The importance of international investment into New Brunswick

Long time readers of this blog will know of my focus on positive investment flows as the underlying foundation for economic development.  Because we are a small province, etc. most of the savings accumulated in New Brunswick flows out of the province to fund economic development elsewhere. If you think about all the public pension monies (provincial and national) that are collected each year in New Brunswick they mostly flow outward for investment elsewhere and then flow back as needed to meet pension obligations.  The Canada Pension Plan, as one example, is investing in toll highways in Australia.  This also applies to private savings.  If you look at where your RRSPs are invested you will find very little if any investment in your home province with the exception of some indirect investment (i.e. if you have shares in a bank and that bank has branches in New Brunswick).

I’m not complaining about the outward investment flow.  Just like people and ideas – the global mobility of capital is now easier and safer than ever. It just puts an onus on us to ensure there is more than enough capital flowing back into New Brunswick in the form of investment in our firms and in economic projects across the province.

This investment can come in many forms.  Like the CPP example above, it can involve investors putting money into low risk publicly back infrastructure projects but more importantly it needs to flow into firms and into greenfield multinational investments in plant, equipment and IP in New Brunswick. Firms investing in the mining sector, manufacturing, professional services, IT, contact centres, etc. that are based on export markets (Canada and international) boost employment, GDP and tax revenue.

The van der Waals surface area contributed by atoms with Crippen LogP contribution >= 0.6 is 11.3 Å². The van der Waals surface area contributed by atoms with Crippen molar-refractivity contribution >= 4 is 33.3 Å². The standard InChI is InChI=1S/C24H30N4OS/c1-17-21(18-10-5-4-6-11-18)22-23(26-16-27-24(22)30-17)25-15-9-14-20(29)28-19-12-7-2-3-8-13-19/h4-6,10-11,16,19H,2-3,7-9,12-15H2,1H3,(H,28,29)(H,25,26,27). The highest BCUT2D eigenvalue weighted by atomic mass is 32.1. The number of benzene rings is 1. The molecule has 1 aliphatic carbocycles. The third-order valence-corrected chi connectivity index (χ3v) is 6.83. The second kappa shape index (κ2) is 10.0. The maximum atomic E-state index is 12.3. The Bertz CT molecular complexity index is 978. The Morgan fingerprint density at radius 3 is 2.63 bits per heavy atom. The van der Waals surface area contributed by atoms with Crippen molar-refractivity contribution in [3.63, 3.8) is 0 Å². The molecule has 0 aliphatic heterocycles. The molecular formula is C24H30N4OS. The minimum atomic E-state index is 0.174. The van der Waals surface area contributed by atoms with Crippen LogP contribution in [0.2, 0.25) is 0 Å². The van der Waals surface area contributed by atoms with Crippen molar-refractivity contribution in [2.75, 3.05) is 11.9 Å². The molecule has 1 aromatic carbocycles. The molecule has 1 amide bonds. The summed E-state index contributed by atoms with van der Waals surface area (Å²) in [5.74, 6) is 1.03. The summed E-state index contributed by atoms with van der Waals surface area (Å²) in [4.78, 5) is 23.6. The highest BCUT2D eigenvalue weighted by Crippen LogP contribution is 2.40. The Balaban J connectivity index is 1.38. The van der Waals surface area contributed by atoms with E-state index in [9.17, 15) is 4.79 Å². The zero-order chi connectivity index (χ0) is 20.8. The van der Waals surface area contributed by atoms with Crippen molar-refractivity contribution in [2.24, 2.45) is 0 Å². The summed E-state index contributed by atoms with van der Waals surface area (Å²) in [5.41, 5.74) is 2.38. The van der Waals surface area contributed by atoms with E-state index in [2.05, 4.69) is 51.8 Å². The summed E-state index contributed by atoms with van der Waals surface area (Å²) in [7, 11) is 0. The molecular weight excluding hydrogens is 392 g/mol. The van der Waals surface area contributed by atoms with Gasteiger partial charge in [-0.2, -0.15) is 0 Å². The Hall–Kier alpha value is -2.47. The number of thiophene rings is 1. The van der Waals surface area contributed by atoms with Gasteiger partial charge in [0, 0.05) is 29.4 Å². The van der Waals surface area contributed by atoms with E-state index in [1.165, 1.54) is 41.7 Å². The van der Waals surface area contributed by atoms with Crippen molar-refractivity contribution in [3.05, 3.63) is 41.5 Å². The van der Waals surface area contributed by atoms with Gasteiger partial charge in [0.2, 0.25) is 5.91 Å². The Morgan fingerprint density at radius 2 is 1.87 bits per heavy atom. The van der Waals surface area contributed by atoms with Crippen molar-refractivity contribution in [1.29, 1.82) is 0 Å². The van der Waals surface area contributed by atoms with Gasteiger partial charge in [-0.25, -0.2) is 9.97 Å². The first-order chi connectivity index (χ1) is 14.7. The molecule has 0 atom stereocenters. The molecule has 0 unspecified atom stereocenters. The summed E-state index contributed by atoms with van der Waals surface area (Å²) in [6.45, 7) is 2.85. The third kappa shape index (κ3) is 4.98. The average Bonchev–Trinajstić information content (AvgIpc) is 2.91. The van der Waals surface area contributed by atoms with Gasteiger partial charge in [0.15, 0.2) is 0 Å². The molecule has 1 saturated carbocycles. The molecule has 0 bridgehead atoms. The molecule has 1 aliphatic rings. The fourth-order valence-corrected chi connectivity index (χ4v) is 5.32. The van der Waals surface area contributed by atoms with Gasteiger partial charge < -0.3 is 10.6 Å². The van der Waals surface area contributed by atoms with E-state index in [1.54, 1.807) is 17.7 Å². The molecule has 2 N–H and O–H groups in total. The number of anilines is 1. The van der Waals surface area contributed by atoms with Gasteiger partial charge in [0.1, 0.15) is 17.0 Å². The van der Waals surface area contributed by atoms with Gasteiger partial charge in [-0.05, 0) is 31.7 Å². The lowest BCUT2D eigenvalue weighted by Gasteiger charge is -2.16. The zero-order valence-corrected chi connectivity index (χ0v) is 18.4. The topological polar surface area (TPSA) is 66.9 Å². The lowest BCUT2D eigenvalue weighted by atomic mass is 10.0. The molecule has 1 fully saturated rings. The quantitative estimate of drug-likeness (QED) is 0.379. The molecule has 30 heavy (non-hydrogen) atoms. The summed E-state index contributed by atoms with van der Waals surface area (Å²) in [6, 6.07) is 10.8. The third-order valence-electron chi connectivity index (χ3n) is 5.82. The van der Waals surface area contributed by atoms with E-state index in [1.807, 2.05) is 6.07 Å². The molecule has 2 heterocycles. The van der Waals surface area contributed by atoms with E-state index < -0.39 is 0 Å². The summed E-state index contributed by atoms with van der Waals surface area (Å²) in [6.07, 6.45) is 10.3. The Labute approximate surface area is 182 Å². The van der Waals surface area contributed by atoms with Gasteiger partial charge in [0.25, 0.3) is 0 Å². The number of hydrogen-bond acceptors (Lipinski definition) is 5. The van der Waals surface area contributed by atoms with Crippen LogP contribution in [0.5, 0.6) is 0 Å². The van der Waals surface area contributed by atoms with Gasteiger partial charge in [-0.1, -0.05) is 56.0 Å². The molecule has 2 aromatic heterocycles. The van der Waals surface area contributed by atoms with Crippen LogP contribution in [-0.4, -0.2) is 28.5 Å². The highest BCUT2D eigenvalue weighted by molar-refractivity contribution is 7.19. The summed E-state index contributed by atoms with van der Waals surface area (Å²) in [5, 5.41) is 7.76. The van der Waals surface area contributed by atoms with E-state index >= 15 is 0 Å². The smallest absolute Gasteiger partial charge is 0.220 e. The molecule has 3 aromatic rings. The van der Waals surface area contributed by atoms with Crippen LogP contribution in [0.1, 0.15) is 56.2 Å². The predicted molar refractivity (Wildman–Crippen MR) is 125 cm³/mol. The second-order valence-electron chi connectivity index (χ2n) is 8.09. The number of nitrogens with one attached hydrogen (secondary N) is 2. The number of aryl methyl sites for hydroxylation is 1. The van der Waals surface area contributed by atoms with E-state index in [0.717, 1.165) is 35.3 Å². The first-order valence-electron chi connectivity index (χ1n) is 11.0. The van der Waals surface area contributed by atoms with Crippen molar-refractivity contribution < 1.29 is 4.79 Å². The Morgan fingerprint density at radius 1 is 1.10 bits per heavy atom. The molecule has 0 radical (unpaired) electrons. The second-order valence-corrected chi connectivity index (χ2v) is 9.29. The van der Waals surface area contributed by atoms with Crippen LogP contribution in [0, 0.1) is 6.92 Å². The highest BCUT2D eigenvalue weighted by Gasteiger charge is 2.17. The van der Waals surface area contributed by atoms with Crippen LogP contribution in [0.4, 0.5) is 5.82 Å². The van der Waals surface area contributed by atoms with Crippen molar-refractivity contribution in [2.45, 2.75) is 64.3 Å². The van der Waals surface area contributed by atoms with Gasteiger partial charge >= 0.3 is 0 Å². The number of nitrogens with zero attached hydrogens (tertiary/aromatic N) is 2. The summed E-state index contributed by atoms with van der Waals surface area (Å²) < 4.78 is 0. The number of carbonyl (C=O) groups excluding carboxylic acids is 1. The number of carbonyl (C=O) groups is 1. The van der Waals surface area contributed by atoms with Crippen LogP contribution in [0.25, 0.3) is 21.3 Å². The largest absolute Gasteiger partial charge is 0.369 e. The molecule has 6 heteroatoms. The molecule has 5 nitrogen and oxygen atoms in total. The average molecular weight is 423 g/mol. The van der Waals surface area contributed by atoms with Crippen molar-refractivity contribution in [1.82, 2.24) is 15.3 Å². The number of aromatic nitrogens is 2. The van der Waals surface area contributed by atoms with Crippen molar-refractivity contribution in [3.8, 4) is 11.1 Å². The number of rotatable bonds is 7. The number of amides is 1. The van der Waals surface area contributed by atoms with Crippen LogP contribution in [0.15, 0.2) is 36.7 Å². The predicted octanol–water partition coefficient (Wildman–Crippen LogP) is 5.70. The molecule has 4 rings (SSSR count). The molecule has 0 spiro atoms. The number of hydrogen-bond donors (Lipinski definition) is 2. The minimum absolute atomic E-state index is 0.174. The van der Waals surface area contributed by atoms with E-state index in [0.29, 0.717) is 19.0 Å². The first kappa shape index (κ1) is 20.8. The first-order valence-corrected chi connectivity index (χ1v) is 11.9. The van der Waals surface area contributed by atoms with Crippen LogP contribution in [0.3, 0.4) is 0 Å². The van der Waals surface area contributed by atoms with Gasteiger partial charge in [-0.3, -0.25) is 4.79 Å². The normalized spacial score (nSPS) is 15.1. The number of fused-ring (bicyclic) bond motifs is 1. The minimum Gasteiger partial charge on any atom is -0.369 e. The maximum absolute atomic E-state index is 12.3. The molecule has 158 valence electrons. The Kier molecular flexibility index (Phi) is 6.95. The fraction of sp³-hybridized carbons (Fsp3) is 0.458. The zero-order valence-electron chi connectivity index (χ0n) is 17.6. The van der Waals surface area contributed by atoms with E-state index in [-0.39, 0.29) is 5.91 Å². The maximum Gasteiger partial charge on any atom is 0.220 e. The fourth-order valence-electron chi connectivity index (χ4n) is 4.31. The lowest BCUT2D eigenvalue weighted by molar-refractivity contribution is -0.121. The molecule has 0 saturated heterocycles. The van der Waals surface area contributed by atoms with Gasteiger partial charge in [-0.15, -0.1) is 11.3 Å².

New Brunswick needs more of this investment.  While the interprovincial foreign investment flow data is very limited, we have good data at a national level.  Across Canada, foreign owned companies have been pumping in new investment, expanding employment and growing their footprint.  According to Statistics Canada, from 2010 to 2013, foreign majority-owned affiliates in Canada added more than 150,000 net new jobs between 2010 and 2013 including 20,000 in the mining sector (which has likely retrenched some since 2013), manufacturing (18,500), wholesale trade (26,000), professional services (20,500), administrative and support services (11,500) and accommodation and food services (23,000).  The figure below shows the percentage change in total employment by 2 digit NAICS code.



While we don’t have the NB data, it is fair to say that multinational investment is not rushing into the province these days.  The wholesale trade industry – adding 26,000 jobs from foreign majority-owned affiliates across Canada – has been shrinking in New Brunswick.   Manufacturing investment is way down. Mining GDP has been cut dramatically.  Even ICT GDP has been relatively flat in recent years.

So how do we encourage national and international investment?  Well, it can come through greenfield investment (i.e. a firm comes here and sets up a new operation to service national or international markets) or it can come through investments in NB firms (equity stakes, outright acquisitions, etc.)  which connect the NB firms into global supply chains and helps build international markets.  According to Statistics Canada, foreign majority-owned affiliates across Canada account for more than 50% of international merchandise exports.  While I can’t give you the NB share it is likely in the 10% range.

Why would international firms want to invest here?  We need to have a value proposition for investment.

2 thoughts on “The importance of international investment into New Brunswick

  1. I just saw The Martian and it reminded me of New Brunswick. Like New Brunswick, Mars is a difficult place to produce its own goods (other than potatoes). Colonizing Mars will take a lot of investment and what are the returns expected? Mars would be eternally poor paying back any investments. I hear about the need for immigration, but would adding more astronauts to Mars make it self-sufficient sooner if there is nothing there for them to produce? The only path to self-sufficiency is to stop borrowing, stop importing, and start building with what you have until you have too much and can sell something. I sometimes think colonizing Mars would be easier than creating a sustainable New Brunswick.

  2. I agree with the notion of money and labour moving freely. However, if taxpayers invest in pension funds or give tax credits for things like RRSP contributions there must be an expectation that the public will benefit. Investing these funds in the province seems to be a reasonable demand. If you don’t want the tax benefit you should be free to move your money wherever you want.

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